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‘The View’ Reads Legal Note After Making Claim About Jason Aldean

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OPINION: This article may contain commentary which reflects the author's opinion.


ABC’s “The View” had to include a “legal” notice following Thursday’s program after the co-hosts made several false claims about country music star Jason Aldean’s hometown.

The discussion centered around his hit song, “Try That In A Small Town,” which was actually released in May but has recently garnered attention — and criticism — from the left because of its use of footage of the 2020 riots.

The song contains lyrics describing instances of behaviors by rioters and protesters, such as burning a U.S. flag, screaming at police officers and spitting on them, among other violent acts like starting fires, breaking out windows, and causing other mayhem and damage — all backed up by actual footage in the video. The song then goes on to warn others not to try such behavior in small towns, implying that residents who live there would not put up with it (see the video below).

Aldean, who is unabashedly conservative, has responded to the criticism by explaining that nothing in the video is meant as an attack on anyone or any group in particular, but rather the behaviors of certain individuals during that riotous period.

But true to form, the liberal co-hosts on The View took a different approach and made a number of allegations that, according to Aldean’s explanations, were patently false.

“I’m actually not going to give [Aldean] the benefit of the doubt,” Sunny Hostin, a former attorney, said at one point.

“As a lawyer, when I put my legal hat on, I don’t believe in censorship,” she continued. “However, this man is from Macon, Georgia. My father’s from Augusta, Georgia, and Macon, Georgia. I spent many summers there. … It is one of the most racist places in this country.

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“So don’t tell me that he knew nothing about what that imagery [from the music video] meant. … So I don’t give him the benefit of the doubt,” she claimed.

The Western Journal pointed out that Macon County is majority black: 59.3 percent to 37 percent white.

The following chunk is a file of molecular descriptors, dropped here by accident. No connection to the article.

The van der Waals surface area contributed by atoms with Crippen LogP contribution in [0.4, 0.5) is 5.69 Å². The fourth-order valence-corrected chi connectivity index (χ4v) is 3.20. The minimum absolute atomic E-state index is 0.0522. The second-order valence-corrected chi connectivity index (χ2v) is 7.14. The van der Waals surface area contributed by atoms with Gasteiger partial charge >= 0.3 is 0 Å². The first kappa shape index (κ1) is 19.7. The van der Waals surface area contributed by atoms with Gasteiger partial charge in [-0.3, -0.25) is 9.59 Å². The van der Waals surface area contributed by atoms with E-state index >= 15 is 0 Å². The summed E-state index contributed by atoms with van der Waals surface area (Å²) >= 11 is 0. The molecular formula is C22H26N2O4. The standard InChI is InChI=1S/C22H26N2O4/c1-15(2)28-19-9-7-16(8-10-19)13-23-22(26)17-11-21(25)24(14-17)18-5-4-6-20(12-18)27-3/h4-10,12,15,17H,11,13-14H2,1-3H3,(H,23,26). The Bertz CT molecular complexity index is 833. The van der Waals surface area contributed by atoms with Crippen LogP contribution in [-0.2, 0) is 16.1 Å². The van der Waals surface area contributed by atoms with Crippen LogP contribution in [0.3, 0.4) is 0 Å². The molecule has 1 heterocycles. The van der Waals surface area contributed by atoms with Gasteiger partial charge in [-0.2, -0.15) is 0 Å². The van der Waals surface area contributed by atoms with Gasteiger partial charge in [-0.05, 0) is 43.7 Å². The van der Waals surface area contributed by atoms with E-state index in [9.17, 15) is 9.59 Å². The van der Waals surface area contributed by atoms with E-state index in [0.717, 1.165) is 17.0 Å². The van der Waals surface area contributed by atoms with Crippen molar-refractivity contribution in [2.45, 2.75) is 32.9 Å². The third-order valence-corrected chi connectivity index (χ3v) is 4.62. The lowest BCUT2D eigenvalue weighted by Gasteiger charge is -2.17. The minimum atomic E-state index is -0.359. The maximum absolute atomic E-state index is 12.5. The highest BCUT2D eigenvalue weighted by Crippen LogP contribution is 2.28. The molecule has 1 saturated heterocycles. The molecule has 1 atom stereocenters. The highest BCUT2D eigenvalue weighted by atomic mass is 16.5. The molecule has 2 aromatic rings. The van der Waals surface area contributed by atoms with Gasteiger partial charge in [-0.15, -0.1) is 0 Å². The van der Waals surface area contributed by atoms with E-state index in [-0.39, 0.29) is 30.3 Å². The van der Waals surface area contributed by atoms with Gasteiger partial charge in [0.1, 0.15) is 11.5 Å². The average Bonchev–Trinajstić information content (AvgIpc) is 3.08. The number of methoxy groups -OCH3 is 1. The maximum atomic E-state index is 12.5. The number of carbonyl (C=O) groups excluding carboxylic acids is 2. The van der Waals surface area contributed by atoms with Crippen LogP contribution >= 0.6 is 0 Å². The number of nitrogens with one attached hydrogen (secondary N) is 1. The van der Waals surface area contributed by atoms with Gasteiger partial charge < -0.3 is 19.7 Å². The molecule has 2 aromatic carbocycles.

At the end of the segment, Hostin had to read a “legal note” that was essentially a statement from Aldean and his team.

“Oh, I’m sorry,” she said. “I have a legal note: Jason Aldean defended his song in a statement, saying the references people have made are not only meritless but dangerous.”

“He added there is not a single lyric in that song that references race or points to it, and there isn’t a single video clip that isn’t real news footage,” she continued.

“Did you ever hear of a dog whistle?” co-host Joy Behar chimed in, essentially discounting Aldean’s explainer and accusing him of sending a subliminal message of hate.

In a recent Truth Social post, former President Donald Trump praised Aldean, saying, “Jason Aldean is a fantastic guy who just came out with a great new song. Support Jason all the way. MAGA!!!”

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The artist himself addressed the issue on social media.

“In the past 24 hours I have been accused of releasing a pro-lynching song (a song that has been out since May) and was subject to the comparison that I was not too pleased with the nationwide BLM protests. These references are not only meritless but dangerous,” Aldean wrote in a tweet earlier this week.

“There is not a single lyric in the song that references race or points to it – and there isn’t a single video clip that isn’t real news footage – and while I can try and respect others to have their own interpretation of a song with music – this one goes too far,” he said.

Aldean then referenced his personal experience with mass violence, recalling his performance during the tragic Route 91 Harvest music festival in 2017. During the event, a man opened fire, claiming the lives of 61 people.

“As so many pointed out, I was present at Route 91 – where so many lost their lives – and our community recently suffered another heartbreaking tragedy,” he said, adding a reference to a recent school shooting in Nashville in March that left six dead.

“NO ONE, including me, wants to continue to see senseless headlines or families ripped apart. ‘Try That In A Small Town,’ for me, refers to the feeling of a community that I had growing up, where we took care of our neighbors, regardless of differences of background or belief. Because they were our neighbors, and that was above any differences,” he continued.

“My political views have never been something I’ve hidden from, and I know that a lot of us in this country don’t agree on how we get back to a sense of normalcy where we got at least a day without a headline that keeps us up at night. But the desire for it to – that’s what this song is about,” he said.

“To me, this song summarizes the way a lot of people feel about the world right now. It seems like there are bad things happening on a daily basis, and that feels unfamiliar to a lot of us. This song sheds some light on that.”

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